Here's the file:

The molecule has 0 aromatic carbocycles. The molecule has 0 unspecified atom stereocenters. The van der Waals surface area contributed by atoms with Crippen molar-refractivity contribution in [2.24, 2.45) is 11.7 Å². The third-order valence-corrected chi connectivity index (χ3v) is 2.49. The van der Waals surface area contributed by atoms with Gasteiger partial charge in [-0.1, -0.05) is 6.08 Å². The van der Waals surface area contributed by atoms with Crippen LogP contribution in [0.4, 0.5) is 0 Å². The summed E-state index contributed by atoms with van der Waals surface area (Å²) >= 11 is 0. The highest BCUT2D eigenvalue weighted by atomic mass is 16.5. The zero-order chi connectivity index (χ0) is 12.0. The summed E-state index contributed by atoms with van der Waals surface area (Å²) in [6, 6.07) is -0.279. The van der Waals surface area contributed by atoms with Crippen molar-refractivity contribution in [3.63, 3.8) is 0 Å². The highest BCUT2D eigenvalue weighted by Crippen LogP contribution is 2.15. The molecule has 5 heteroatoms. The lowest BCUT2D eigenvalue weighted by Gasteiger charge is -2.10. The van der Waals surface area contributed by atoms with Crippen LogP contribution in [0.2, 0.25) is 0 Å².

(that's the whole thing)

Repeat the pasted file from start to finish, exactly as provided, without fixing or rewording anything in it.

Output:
The molecule has 0 aromatic carbocycles. The molecule has 0 unspecified atom stereocenters. The van der Waals surface area contributed by atoms with Crippen molar-refractivity contribution in [2.24, 2.45) is 11.7 Å². The third-order valence-corrected chi connectivity index (χ3v) is 2.49. The van der Waals surface area contributed by atoms with Gasteiger partial charge in [-0.1, -0.05) is 6.08 Å². The van der Waals surface area contributed by atoms with Crippen LogP contribution in [0.4, 0.5) is 0 Å². The summed E-state index contributed by atoms with van der Waals surface area (Å²) >= 11 is 0. The highest BCUT2D eigenvalue weighted by atomic mass is 16.5. The zero-order chi connectivity index (χ0) is 12.0. The summed E-state index contributed by atoms with van der Waals surface area (Å²) in [6, 6.07) is -0.279. The van der Waals surface area contributed by atoms with Crippen molar-refractivity contribution in [3.63, 3.8) is 0 Å². The highest BCUT2D eigenvalue weighted by Crippen LogP contribution is 2.15. The molecule has 5 heteroatoms. The lowest BCUT2D eigenvalue weighted by Gasteiger charge is -2.10. The van der Waals surface area contributed by atoms with Crippen LogP contribution in [0.2, 0.25) is 0 Å².